5 rules for writing effective onboarding emails
Contributor Brent Sleeper reveals how the language and content of great onboarding emails reflect essential secrets for driving user engagement, conversion and growth.
Advice for tech marketers rarely covers the words they should be using.
Perhaps that’s not surprising in a business that takes perverse pride in its jargon, acronyms, neologisms and quirky branding. But bear with me, because I’m going to bring my inner word nerd out to play. Don’t worry — I’ll balance that with a hefty dose of actionable information, too.
English speakers aren’t shy about borrowing words from other languages that capture a specific idea that’s otherwise hard to describe. Many of them famously come from German: angst, wanderlust, realpolitik, zeitgeist…and the delicious, vicious concept of schadenfreude.
But there’s another one that product and marketing teams should understand: gestalt. That word refers to the indivisible form and impression of a thing: the whole that’s greater than the sum of its parts. It’s a fancy word that does a good job of capturing how people use and perceive the value of software.
As marketers, we need to remember that word, gestalt, whenever we’re tempted to lean on a checklist of features or specs to market a product. The reason is quite simple: user and customer experience (CX) is far more than the sum of its features. That’s critical in today’s cloud economy, where CX has become an essential quality of successful apps and services.
But let’s not go overboard thinking CX is an ineffable thing that can’t be parsed into practical steps. Consider the first experience a user has with your app or service. It’s nearly impossible to overstate how critical user onboarding is to engagement, conversion and growth for SaaS products. Effective (or ineffective) onboarding literally can make or break a product’s prospects.
Fortunately, with the right series of emails, landing pages and other prompts, product teams can have a meaningful impact on this flow. And guess what? All of those tools involve words — but it’s important to choose the right ones to prompt the user actions we seek.
Words (and emails) matter
From a very early age, we knew “please” was the best word to use when asking for something and saying “thank you” was the likeliest way to earn future favor.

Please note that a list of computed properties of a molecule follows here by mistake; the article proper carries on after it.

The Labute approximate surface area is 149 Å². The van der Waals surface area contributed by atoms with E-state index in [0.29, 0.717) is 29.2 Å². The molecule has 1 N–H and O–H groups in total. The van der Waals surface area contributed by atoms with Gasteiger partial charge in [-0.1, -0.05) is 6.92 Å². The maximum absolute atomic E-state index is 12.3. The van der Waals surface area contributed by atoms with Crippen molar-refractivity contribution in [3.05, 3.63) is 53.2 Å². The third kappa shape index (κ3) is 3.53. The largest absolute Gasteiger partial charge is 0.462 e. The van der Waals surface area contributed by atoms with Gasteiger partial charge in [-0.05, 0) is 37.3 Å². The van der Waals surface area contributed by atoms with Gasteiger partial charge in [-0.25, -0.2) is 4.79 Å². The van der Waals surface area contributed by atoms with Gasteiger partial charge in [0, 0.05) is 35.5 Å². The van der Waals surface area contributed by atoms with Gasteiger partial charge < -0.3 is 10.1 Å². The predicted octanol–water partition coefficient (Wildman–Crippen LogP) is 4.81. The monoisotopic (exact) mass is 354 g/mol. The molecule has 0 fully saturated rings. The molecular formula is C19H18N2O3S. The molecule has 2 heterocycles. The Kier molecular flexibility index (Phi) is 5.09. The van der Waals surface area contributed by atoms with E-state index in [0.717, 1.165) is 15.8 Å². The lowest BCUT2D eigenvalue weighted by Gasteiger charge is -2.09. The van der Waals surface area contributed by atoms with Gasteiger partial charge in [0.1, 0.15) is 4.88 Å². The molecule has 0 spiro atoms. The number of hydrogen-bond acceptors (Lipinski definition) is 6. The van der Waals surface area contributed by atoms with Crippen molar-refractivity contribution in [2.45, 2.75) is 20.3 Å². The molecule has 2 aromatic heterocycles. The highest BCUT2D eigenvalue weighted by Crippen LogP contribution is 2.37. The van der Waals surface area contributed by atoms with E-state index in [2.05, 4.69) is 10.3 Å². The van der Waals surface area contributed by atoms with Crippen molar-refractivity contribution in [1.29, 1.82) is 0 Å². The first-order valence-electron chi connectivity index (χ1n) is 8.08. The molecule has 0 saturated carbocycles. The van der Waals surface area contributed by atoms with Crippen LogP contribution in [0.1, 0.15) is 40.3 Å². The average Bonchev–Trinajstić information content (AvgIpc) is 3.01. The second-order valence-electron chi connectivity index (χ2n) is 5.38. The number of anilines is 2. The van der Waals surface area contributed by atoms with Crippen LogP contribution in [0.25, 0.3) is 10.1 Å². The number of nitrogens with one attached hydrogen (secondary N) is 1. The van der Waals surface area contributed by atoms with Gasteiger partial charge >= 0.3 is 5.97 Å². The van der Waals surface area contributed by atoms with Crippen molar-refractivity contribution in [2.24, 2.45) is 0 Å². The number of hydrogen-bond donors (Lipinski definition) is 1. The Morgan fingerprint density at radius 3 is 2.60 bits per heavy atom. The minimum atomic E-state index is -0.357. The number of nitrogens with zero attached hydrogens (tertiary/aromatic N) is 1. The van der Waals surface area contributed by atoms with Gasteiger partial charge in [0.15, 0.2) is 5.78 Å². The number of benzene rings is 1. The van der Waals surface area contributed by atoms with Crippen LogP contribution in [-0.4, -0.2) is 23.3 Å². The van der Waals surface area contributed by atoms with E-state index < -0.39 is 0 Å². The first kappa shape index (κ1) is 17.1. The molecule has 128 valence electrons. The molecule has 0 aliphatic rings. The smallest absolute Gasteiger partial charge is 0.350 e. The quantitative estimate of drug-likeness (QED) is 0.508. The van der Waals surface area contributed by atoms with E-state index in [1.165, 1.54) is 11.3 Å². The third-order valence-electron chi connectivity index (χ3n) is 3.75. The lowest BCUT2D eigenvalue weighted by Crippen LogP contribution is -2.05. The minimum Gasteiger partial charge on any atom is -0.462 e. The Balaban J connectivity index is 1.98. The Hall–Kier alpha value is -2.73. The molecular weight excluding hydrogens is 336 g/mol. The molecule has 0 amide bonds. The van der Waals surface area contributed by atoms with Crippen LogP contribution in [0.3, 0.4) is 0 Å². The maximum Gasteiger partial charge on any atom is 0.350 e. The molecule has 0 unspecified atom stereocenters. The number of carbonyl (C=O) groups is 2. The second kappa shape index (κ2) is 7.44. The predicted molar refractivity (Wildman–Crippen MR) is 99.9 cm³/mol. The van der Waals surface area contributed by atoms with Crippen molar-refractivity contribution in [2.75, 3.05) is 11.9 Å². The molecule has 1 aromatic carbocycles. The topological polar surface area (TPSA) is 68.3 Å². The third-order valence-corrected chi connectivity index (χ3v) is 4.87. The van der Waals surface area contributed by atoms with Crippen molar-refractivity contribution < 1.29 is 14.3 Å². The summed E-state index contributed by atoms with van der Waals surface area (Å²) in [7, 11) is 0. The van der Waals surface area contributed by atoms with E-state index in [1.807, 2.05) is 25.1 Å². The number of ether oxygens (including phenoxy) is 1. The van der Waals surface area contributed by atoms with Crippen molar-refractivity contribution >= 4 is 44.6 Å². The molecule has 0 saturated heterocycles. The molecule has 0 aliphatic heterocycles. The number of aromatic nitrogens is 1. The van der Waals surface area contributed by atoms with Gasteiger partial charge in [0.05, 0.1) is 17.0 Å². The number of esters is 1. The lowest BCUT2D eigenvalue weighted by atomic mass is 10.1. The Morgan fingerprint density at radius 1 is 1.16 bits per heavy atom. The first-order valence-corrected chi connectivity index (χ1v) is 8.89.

In the business world, studies are continuously being done to come up with word choices that similarly persuade. The right word in a subject line, for example, can increase email opens — while the wrong word can get you flagged for spam.
In fact, email and its impact on onboarding is why I earlier asked your indulgence for a bit of word wonkiness. Onboarding emails and other notifications are exceptionally powerful drivers of user activity. The ways these messages frame an activity and shape a user’s impression of its effort and value can can go a long way towards helping her or him take the action you need.
But sometimes that’s easier said than done. And let’s face it — most product teams are too busy with concrete needs to dive into lists of German words describing existential states of mind. Here are some recipes almost any product team can use to drive key actions and user engagement from the get-go.
It’s not what you say, but how you say it
Whether you are starting from scratch with your SaaS onboarding program or have been working away at it for some time, it’s important to understand how words affect the emotional content of the message — like CX itself, users take in the gestalt of an onboarding email as much as they do the literal words.
So be sure you’re direct and clear. Use design elements that reinforce the core message of your onboarding instructions.
Here are five rules for writing onboarding emails that will help ensure your messages drive the action and impressions you need for a successful product.
1. Onboarding should be direct and action-oriented.
If you’ve ever hurriedly asked for directions and gotten a lot more description than you bargained for, you know what I mean.
Succinct and action-oriented directions: